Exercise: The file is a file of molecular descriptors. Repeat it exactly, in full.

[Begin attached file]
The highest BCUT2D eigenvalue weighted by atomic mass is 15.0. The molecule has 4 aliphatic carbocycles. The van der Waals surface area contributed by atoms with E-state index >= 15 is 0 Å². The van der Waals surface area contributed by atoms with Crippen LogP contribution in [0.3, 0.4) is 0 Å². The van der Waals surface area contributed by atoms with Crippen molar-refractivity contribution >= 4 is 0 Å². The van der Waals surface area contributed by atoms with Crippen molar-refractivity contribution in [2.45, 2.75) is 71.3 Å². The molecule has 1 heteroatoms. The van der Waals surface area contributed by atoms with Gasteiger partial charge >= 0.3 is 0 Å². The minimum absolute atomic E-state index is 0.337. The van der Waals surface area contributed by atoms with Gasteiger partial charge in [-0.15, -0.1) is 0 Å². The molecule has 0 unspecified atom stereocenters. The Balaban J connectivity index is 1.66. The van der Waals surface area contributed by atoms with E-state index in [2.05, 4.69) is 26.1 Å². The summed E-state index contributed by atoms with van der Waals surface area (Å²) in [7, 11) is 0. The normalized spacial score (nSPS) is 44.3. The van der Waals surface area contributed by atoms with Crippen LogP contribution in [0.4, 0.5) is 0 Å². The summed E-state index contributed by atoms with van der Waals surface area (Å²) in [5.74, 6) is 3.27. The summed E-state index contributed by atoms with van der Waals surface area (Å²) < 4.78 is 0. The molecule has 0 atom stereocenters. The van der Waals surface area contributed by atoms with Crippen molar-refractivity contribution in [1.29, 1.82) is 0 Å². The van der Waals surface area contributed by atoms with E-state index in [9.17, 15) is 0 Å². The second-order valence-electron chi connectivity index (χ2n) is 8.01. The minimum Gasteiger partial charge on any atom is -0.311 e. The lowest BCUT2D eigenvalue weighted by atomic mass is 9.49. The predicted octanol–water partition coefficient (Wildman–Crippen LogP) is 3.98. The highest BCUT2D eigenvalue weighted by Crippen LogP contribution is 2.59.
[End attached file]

The highest BCUT2D eigenvalue weighted by atomic mass is 15.0. The molecule has 4 aliphatic carbocycles. The van der Waals surface area contributed by atoms with E-state index >= 15 is 0 Å². The van der Waals surface area contributed by atoms with Crippen LogP contribution in [0.3, 0.4) is 0 Å². The van der Waals surface area contributed by atoms with Crippen molar-refractivity contribution >= 4 is 0 Å². The van der Waals surface area contributed by atoms with Crippen molar-refractivity contribution in [2.45, 2.75) is 71.3 Å². The molecule has 1 heteroatoms. The van der Waals surface area contributed by atoms with Gasteiger partial charge >= 0.3 is 0 Å². The minimum absolute atomic E-state index is 0.337. The van der Waals surface area contributed by atoms with Gasteiger partial charge in [-0.15, -0.1) is 0 Å². The molecule has 0 unspecified atom stereocenters. The Balaban J connectivity index is 1.66. The van der Waals surface area contributed by atoms with E-state index in [2.05, 4.69) is 26.1 Å². The summed E-state index contributed by atoms with van der Waals surface area (Å²) in [7, 11) is 0. The normalized spacial score (nSPS) is 44.3. The van der Waals surface area contributed by atoms with Crippen LogP contribution in [0.4, 0.5) is 0 Å². The summed E-state index contributed by atoms with van der Waals surface area (Å²) in [5.74, 6) is 3.27. The summed E-state index contributed by atoms with van der Waals surface area (Å²) < 4.78 is 0. The molecule has 0 atom stereocenters. The van der Waals surface area contributed by atoms with Crippen molar-refractivity contribution in [1.29, 1.82) is 0 Å². The van der Waals surface area contributed by atoms with E-state index in [9.17, 15) is 0 Å². The second-order valence-electron chi connectivity index (χ2n) is 8.01. The minimum Gasteiger partial charge on any atom is -0.311 e. The lowest BCUT2D eigenvalue weighted by atomic mass is 9.49. The predicted octanol–water partition coefficient (Wildman–Crippen LogP) is 3.98. The highest BCUT2D eigenvalue weighted by Crippen LogP contribution is 2.59.